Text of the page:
The incident can be traced back to November 2018, when hackers gained initial access to the clinic’s customer database. The CEO at the time (now fired) covered up the incident from the board of directors and left the vulnerability unfixed until March 2019. It was not until September 2020 that the company finally became aware of the data breach, when the attackers started to blackmail its patients.

According to the victims, the attackers initially asked for a ransom of 200 euros worth of Bitcoin, and quickly increased the price to 500 euros after 24 hours. They threatened that if no payment was made within 72 hours, their therapy session records would be released to the public. To prove their legitimacy, the attackers had already published over 10GB of data belonging to 300 patients on the dark web. Some of the victims were teenagers.

Vastaamo asked all victims to contact the police immediately. The incident is being treated seriously by Finnish authorities and the public. The attackers’ actions were condemned directly by Finnish Prime Minister Sanna Marin and President Sauli Niinisto.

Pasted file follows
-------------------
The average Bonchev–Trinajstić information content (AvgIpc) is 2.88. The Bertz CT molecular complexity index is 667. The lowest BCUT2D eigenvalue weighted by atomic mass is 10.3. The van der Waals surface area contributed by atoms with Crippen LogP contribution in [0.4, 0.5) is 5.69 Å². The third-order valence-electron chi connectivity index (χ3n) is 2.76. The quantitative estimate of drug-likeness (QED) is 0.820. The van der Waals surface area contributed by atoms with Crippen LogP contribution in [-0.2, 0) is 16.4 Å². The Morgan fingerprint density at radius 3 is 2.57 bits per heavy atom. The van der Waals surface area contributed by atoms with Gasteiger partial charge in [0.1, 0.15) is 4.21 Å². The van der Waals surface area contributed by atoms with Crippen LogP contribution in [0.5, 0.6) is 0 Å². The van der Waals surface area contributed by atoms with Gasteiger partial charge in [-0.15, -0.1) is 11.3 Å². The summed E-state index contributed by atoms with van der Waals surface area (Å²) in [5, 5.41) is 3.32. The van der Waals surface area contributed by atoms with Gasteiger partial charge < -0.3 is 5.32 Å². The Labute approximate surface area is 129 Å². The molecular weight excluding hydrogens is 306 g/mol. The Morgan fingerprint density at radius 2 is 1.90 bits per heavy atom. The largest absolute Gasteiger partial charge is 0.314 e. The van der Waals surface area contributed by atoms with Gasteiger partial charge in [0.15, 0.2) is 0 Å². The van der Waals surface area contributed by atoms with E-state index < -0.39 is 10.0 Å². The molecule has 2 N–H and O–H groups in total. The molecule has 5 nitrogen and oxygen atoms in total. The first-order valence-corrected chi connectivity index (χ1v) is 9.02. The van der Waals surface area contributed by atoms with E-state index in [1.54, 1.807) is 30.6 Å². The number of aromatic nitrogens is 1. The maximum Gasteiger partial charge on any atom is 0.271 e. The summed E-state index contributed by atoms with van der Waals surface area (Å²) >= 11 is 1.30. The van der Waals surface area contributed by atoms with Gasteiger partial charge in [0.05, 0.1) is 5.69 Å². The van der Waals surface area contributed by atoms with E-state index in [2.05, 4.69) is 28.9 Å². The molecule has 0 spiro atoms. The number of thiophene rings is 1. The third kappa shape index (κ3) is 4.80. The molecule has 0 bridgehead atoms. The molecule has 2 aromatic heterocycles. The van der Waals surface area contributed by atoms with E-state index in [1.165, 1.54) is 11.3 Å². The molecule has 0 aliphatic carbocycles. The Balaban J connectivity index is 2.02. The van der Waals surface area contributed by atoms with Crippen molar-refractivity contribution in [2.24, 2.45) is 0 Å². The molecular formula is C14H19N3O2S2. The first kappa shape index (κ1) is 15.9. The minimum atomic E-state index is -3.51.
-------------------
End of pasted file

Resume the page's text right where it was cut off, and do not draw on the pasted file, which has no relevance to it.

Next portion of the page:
Sources: Infosecurity, CNN, International Business Times


3. European IT service provider Sopra Steria attacked by Ryuk ransomware

Sopra Steria, a French-based IT service provider and consulting firm, disclosed a cyberattack incident through a public statement on October 22. Listed on Euronext, Sopra Steria employs over 46,000 employees in 25 countries, with clients including the UK National Health Service (NHS), HSBC, Hyundai Capital, and the Bank of China.

The attack took place on October 20, where parts of Sopra Steria’s internal network was immediately encrypted, disabling many of its services. Experts believe that the attack was likely initiated by operators of the Ryuk ransomware family.